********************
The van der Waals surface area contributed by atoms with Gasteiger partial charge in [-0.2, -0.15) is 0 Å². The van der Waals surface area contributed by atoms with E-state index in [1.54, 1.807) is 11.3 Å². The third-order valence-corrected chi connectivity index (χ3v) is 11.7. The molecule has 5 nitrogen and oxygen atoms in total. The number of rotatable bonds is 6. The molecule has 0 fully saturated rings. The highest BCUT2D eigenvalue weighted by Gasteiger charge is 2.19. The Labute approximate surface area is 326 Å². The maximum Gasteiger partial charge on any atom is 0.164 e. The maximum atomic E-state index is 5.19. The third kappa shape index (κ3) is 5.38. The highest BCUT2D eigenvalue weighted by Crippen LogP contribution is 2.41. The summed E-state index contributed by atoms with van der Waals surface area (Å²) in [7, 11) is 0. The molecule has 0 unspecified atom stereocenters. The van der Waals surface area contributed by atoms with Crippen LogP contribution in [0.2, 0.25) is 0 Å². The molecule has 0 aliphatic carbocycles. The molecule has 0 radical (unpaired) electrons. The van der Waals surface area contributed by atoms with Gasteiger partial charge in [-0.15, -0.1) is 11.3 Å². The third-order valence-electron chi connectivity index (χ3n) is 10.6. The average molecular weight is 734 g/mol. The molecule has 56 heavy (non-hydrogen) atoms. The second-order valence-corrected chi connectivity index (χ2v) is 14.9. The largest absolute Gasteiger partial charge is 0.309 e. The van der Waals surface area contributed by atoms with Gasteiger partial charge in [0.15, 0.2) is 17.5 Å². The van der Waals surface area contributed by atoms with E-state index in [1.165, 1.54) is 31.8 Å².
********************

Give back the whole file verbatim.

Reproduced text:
The van der Waals surface area contributed by atoms with Gasteiger partial charge in [-0.2, -0.15) is 0 Å². The van der Waals surface area contributed by atoms with E-state index in [1.54, 1.807) is 11.3 Å². The third-order valence-corrected chi connectivity index (χ3v) is 11.7. The molecule has 5 nitrogen and oxygen atoms in total. The number of rotatable bonds is 6. The molecule has 0 fully saturated rings. The highest BCUT2D eigenvalue weighted by Gasteiger charge is 2.19. The Labute approximate surface area is 326 Å². The maximum Gasteiger partial charge on any atom is 0.164 e. The maximum atomic E-state index is 5.19. The third kappa shape index (κ3) is 5.38. The highest BCUT2D eigenvalue weighted by Crippen LogP contribution is 2.41. The summed E-state index contributed by atoms with van der Waals surface area (Å²) in [7, 11) is 0. The molecule has 0 unspecified atom stereocenters. The van der Waals surface area contributed by atoms with Crippen LogP contribution in [0.2, 0.25) is 0 Å². The molecule has 0 aliphatic carbocycles. The molecule has 0 radical (unpaired) electrons. The van der Waals surface area contributed by atoms with Gasteiger partial charge in [-0.15, -0.1) is 11.3 Å². The third-order valence-electron chi connectivity index (χ3n) is 10.6. The average molecular weight is 734 g/mol. The molecule has 56 heavy (non-hydrogen) atoms. The second-order valence-corrected chi connectivity index (χ2v) is 14.9. The largest absolute Gasteiger partial charge is 0.309 e. The van der Waals surface area contributed by atoms with Gasteiger partial charge in [0.15, 0.2) is 17.5 Å². The van der Waals surface area contributed by atoms with E-state index in [1.165, 1.54) is 31.8 Å².